Reflections on consulting part 5 – what languages and tools to learn?

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What languages and tools should you learn as a math/stat consultant?  To jump to the answer: Excel/VBA, SQL, R, Java, and Python.

Spreadsheets have many problems with verifiability and scalability, so why Excel?

Excel is:

  • Useful for prototyping ideas quickly, either for your own use or to show to other team members
  • Well-known and understood by many business users – no need to explain a new system to them
  • A useful cross-check on work in other languages
  • Zero marginal cost – people will assume you have Windows anyway and send you Word and Excel docs, so you have to get it
  • Actually has some nice features – Solver lets you do Maximum Likelihood Estimation, Pivot Tables give quick and easy summaries

If you’re consulting, you should at least know the basics of Excel.  Learning introductory VB is also very worthwhile, and there are a number of perfectly fine analytic systems than run in Excel/VBA.  Yes, there are problems with extending to a full enterprise-level system, but you can deal with that in a follow-on engagement.

SQL?  Pretty much everything you’ll do is either an input that comes from a database, or an output that should be stored in one.  And it allows for very basic data analysis.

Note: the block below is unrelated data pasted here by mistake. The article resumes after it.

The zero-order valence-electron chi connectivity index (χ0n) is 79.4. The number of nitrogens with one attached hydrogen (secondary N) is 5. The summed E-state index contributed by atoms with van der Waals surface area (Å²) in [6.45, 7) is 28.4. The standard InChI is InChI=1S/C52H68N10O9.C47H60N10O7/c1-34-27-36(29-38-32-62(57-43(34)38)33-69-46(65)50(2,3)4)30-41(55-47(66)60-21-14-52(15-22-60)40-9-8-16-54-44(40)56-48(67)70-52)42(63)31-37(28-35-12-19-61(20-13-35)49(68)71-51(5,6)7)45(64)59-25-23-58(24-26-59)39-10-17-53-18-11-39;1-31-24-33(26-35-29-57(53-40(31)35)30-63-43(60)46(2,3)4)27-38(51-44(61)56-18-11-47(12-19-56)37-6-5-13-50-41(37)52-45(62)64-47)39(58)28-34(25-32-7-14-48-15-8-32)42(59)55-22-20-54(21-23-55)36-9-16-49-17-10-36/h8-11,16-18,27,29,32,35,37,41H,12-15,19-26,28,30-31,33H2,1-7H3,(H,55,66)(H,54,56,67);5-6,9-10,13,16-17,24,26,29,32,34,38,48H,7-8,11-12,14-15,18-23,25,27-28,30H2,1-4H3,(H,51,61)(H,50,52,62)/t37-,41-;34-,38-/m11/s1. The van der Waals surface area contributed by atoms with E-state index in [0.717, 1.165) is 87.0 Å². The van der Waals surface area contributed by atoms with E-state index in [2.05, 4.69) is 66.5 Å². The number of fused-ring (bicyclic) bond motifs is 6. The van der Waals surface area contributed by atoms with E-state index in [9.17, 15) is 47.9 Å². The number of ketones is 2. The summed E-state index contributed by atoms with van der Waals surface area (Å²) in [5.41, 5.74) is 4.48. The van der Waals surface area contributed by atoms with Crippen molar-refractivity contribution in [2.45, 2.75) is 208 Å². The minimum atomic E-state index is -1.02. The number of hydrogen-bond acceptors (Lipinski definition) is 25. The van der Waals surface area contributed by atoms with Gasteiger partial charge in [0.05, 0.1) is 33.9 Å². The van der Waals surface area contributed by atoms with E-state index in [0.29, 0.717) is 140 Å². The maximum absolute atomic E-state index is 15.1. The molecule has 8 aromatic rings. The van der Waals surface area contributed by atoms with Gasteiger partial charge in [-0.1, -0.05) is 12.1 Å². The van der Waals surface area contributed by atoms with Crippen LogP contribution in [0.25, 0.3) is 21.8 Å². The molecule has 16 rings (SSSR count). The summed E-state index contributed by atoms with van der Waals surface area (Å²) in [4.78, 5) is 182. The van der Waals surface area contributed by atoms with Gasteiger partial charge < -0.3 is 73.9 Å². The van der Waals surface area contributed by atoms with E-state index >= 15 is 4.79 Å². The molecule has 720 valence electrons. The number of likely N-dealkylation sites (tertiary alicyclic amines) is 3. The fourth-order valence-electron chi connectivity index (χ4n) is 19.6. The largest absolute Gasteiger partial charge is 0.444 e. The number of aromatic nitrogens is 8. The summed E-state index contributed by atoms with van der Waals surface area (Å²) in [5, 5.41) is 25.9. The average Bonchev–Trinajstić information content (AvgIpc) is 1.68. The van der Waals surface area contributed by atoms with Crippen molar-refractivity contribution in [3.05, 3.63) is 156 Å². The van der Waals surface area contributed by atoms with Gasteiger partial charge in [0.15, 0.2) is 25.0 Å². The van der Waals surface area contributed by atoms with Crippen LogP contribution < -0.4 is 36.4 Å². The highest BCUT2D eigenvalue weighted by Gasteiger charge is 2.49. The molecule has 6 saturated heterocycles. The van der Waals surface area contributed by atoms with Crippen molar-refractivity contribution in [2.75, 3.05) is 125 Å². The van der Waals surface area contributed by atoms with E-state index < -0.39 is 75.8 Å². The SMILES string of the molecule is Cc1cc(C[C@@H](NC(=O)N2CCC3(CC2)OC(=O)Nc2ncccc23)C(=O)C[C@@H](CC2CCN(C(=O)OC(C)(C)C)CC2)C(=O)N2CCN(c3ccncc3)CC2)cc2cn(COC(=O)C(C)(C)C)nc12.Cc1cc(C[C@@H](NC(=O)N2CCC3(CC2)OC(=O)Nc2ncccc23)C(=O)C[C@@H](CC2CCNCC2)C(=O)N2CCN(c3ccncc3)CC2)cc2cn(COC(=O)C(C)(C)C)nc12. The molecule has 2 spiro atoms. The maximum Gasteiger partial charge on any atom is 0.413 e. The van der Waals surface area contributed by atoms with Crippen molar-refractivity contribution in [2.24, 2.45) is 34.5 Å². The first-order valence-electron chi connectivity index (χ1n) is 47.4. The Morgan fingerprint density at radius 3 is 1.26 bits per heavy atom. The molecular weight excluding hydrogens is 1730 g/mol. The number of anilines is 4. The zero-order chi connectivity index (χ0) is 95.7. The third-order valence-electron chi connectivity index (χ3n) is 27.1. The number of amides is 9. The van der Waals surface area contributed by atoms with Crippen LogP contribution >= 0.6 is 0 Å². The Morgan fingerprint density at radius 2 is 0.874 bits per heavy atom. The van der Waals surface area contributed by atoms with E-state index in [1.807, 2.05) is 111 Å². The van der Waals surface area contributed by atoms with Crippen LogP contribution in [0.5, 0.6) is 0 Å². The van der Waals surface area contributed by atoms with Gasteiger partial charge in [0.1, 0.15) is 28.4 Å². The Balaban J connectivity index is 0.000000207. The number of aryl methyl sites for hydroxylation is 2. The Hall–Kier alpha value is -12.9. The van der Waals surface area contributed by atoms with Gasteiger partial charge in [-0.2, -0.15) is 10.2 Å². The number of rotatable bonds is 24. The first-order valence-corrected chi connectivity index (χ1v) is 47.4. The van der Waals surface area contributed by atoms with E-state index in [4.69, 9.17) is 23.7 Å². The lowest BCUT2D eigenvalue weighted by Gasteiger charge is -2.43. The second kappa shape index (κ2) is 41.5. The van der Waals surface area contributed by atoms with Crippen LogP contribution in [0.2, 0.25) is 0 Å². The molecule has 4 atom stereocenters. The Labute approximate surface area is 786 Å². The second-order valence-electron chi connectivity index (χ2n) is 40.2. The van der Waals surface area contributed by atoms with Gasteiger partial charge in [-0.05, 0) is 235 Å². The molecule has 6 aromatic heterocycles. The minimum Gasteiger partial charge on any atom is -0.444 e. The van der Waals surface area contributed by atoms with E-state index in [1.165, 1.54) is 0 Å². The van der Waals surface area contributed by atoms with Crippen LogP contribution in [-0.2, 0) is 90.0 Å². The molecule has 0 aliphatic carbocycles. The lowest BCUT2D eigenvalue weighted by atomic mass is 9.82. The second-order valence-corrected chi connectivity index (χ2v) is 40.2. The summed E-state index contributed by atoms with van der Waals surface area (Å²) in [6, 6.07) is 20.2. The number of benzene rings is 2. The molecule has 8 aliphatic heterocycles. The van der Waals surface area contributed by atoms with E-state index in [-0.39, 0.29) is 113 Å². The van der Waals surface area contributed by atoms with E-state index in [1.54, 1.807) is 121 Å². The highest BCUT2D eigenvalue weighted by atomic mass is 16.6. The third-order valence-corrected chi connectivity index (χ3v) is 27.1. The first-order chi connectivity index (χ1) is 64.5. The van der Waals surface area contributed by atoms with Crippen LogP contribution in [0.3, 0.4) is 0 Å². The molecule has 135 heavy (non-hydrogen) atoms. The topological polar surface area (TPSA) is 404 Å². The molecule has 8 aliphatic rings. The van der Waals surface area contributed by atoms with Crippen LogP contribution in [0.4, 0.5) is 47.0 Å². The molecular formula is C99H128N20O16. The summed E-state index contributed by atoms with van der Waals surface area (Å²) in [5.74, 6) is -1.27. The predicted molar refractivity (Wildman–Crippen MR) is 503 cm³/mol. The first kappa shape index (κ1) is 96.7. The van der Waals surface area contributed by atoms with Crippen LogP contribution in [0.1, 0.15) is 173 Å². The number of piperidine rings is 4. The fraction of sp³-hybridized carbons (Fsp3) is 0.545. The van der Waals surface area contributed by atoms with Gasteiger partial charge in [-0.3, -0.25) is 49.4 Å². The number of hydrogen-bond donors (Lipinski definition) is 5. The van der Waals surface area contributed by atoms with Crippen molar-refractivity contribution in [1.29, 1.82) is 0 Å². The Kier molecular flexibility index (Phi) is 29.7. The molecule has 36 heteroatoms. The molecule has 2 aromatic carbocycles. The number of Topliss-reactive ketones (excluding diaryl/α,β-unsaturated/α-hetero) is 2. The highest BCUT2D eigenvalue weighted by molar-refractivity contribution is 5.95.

R.  Unlike my fellow bloggers at Win-Vector, I’m not a big fan of R.  But you can do a lot of statistics in it, and it’s free, so no need for your clients to get an expensive licence.  It’s also a reasonably modern language, unlike many of its competitors.  Since R is rapidly becoming the statistical analysis language of choice for cash-strapped startups or clients without big legacy systems, every consultant should be able to work in it.

Java?  You don’t need to be a Java expert, but you should understand enough about Java to look at programs to see what they do, and to make minor alterations – invaluable for dealing with an engineering team, if they have to implement your great ideas.

Python?  Well data is always a mess, so you should have some way of cleaning it before it gums up your shiny new models.  Python’s as good as any other, and it’s more intuitive than Perl.  But this is the least important of the recommendations.

I haven’t included SAS on this list.  On the one hand, it was the predominant language for statistical analysis for a long time, so you can often find consulting work in it.  It’s also a language unlike most others, so almost worth learning for that reason alone.  And it is excellent at reading in data and dealing with large amounts of it.  On the other hand, the consulting rates for SAS work are generally low, and the lack of free licences makes learning it on spec a riskier move.  So if you know SAS or can pick it up at work, that’s great.  If not, it’s probably not worth learning it.

Loyal readers have already loyally read parts 1-3 (networking, networking, and networking) and part 4 (why consult).  Stay tuned for part 6 (or maybe 6-7 if I cheat again), when we’ll delve more into the wonderful world of consulting.

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